Show some courage, use your judgment, delve into policy, improve systems
Tom Urbaniak urges new MLAs to read Edmund Burke’s “Speech to the Electors of Bristol.”
“Your faithful friend, your devoted servant, I shall be to the end of my life, [ but] a flatterer you do not wish for.”
This morning, two newly elected fellow Cape Bretoners are preparing to take office as MLAs.
I invite them to take five minutes to read Edmund Burke’s famous “Speech to the Electors of Bristol.” Delivered in 1774 by a brilliant and dedicated parliamentarian, it has stood through the ages.
The take-home message? An elected member is a trustee – not merely a delegate, not a party mouthpiece, not a clever schemer, not just a dignitary who shows up. The good politician is not just an agent who does little favours for people, not a shrill attention-seeker.
The politician must genuinely listen to people, Burke assures. But there is something more.
A politician actually fulfills a “trust from Providence, for the abuse of which he is deeply answerable.” Burke goes on: “Your representative owes you not his industry only, but his judgment.”
Exercising “judgment” is central to many of the writings and speeches of Burke, and to his own causes as a parliamentarian.
Judgment means modesty and propriety when representing the public. It also means doing something that many (most?) politicians seem to avoid doing: thinking about public policy, about initiating creative change, about how systems perpetuate injustices.
Burke thought a lot about those things, almost to the point of being alone until others finally realized he was onto something. For example, he made a meticulous study of the cruelty and cor- ruption of the British administration in India. After years of toil, he succeeded in putting it at the forefront of the public agenda.
Weaving together philosophy and keen research of what was really happening, he tried to persuade his fellow parliamentarians that the Americans were right when they said that representation should accompany taxation.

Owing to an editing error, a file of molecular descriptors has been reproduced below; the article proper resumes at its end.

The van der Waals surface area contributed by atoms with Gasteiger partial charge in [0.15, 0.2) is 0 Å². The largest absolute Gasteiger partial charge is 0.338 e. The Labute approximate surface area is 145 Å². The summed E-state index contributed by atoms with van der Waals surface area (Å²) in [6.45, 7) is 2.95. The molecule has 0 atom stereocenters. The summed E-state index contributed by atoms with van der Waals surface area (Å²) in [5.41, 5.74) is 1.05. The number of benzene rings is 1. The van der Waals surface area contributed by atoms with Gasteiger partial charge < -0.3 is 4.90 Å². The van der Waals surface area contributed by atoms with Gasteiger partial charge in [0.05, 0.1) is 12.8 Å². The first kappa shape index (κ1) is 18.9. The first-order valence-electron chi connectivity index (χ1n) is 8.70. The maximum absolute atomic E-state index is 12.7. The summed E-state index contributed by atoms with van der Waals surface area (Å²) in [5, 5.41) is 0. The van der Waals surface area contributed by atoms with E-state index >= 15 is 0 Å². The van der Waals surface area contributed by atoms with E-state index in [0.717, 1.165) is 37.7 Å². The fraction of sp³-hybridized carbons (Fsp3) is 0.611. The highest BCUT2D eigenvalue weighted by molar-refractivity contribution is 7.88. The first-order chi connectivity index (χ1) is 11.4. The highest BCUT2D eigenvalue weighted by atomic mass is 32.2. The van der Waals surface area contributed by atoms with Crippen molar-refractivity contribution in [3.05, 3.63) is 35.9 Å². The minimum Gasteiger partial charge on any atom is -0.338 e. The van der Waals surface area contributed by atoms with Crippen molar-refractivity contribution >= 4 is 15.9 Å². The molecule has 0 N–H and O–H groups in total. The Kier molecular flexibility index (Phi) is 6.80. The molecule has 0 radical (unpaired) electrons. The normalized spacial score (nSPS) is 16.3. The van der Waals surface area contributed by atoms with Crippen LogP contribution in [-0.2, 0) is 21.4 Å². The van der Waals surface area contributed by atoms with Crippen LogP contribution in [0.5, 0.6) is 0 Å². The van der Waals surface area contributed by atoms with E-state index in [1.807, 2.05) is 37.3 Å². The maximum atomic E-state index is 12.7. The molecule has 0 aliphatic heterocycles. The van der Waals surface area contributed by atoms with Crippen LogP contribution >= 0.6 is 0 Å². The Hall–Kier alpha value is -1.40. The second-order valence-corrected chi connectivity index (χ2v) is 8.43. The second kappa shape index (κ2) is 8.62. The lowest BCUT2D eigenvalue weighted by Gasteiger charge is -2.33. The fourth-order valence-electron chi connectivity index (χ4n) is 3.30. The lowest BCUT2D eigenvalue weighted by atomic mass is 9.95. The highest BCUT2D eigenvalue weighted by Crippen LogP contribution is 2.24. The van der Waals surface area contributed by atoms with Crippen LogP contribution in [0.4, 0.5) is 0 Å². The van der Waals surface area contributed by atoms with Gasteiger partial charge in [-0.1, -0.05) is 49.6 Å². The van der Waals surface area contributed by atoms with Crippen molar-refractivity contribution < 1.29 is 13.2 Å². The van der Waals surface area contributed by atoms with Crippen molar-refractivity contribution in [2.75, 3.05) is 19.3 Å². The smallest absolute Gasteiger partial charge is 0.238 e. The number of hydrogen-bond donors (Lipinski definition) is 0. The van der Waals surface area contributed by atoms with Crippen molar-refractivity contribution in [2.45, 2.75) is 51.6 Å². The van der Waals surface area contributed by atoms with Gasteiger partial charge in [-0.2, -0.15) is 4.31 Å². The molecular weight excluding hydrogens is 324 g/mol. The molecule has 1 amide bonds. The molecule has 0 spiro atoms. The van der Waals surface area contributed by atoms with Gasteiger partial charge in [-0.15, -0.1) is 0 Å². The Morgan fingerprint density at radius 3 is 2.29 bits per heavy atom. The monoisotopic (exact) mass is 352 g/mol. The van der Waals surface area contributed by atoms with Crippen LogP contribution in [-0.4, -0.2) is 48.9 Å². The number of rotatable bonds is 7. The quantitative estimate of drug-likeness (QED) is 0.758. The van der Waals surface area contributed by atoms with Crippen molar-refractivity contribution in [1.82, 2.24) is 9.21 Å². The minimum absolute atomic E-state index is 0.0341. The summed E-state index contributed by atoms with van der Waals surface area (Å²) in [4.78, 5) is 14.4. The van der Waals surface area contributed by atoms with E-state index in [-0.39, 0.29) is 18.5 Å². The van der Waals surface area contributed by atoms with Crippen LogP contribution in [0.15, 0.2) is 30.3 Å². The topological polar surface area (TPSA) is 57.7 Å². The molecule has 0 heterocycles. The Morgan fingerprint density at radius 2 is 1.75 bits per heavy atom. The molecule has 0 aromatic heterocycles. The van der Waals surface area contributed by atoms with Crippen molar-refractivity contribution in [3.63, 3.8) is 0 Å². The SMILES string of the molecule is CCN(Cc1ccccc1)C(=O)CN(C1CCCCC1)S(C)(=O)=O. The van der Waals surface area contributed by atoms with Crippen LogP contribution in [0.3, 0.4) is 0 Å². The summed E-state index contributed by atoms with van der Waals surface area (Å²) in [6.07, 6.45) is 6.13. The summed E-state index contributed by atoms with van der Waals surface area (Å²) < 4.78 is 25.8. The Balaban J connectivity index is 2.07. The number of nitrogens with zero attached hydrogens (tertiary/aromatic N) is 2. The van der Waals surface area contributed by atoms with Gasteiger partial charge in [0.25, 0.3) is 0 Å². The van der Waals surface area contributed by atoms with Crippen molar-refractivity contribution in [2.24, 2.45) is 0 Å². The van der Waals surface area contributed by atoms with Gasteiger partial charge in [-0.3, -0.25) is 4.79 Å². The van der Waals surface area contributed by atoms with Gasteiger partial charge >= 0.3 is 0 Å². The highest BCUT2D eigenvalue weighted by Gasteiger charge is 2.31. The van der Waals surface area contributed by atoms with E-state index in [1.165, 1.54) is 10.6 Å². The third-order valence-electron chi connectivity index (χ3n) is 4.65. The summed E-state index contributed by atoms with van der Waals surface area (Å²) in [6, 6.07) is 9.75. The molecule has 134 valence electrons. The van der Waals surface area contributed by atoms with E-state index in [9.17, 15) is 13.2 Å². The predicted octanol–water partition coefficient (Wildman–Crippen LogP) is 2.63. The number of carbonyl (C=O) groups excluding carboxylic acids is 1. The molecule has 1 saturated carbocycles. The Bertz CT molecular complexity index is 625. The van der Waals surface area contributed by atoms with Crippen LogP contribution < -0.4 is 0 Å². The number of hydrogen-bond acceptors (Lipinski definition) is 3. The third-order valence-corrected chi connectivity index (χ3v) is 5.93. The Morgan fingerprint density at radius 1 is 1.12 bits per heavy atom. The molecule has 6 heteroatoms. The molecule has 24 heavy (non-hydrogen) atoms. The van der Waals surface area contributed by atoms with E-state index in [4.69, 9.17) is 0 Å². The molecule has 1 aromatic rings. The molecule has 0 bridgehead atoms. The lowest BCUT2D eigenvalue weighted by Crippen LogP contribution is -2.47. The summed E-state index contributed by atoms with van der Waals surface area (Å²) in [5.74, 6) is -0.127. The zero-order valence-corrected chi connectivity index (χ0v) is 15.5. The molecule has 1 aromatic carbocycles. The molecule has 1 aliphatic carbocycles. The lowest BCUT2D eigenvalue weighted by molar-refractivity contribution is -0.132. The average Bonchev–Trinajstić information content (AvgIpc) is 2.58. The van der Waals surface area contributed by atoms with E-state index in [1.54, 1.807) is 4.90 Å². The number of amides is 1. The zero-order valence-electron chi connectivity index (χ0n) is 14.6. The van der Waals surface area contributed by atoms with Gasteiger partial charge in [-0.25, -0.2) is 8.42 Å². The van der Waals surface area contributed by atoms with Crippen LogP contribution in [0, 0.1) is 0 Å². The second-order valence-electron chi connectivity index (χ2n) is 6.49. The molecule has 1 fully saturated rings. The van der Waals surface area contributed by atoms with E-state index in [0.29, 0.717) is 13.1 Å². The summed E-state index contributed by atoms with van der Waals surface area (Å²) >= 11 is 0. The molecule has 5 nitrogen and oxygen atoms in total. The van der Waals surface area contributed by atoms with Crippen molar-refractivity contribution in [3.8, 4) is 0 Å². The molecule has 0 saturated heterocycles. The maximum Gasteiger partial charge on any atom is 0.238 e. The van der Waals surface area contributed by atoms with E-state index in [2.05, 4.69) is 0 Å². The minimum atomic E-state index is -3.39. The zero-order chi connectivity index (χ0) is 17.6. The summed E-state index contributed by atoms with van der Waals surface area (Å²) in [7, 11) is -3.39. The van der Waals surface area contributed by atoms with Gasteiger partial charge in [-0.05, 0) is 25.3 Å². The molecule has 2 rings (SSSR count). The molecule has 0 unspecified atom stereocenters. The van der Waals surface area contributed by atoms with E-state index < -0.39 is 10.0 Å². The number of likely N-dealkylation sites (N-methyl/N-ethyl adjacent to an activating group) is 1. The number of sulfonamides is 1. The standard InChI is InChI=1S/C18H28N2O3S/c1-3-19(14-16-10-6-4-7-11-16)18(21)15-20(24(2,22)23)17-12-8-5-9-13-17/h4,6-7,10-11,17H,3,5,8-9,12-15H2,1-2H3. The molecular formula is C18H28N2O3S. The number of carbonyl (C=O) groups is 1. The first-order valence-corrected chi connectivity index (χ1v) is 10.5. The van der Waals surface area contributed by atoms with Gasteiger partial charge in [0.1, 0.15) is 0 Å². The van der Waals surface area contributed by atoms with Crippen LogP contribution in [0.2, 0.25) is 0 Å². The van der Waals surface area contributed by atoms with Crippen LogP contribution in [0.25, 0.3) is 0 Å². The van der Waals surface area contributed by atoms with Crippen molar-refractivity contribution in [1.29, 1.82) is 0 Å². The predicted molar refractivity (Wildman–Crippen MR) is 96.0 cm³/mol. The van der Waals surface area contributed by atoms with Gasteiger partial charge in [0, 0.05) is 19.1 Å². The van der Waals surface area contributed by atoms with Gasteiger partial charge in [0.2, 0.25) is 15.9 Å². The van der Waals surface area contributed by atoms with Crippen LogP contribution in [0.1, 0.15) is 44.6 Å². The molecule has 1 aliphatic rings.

He defended religious minorities. He argued that evil triumphs if good people do nothing.
But he was no violent revolutionary. In 1790, when the British people and even the establishment were praising the French Revolution, Burke went against the grain and penned his greatest and most passionate book of all, ‘Reflections on the Revolution in France.’
He used his judgment. And he argued that the revolution would soon result in a reign of terror.
He was right.
The revolutionaries were not healing sick structures. They were discarding absolutely everything, to the point that society was losing its compass. It was only a matter of time before some paranoid tyrants, claiming to be democrats, started eliminating all perceived dissenters under the guise of liberty and equality.
Burke argued that society must be a compact between the dead, the living and those yet to be born. For a politician, this means exercising wisdom and maturity. It means taking the long view of public service.
I wish there were more people like Edmund Burke in our politics today. I wish there were more women and men in office who think deeply about law and policy, who think about problems that no one seems to be putting on the public agenda, who are willing to exercise independent judgment and to take some risks doing so.
In his book, ‘Mr. Smith Goes to Ottawa,’ political scientist David Docherty observes that MPs accept a very limited policy role. It’s safer to be content with dayto-day constituency work.
That’s good, but it doesn’t deal with core issues, with the broader public interest: poverty, the planet, safety, a good life for all, the engagement of all citizens, healthy communities (indeed, the very survival of some communities), new horizons for learners. And it doesn’t delve into the nitty gritty of legislation, where sometimes small changes, even tweaks, can open the doors to a lot of creativity and good private initiative.
Over his long career, Edmund Burke discovered that voters actually prefer thinkers to flatterers. A bit of courage is not a losing strategy. I think that’s still true today.
May our new MLAs act like trustees.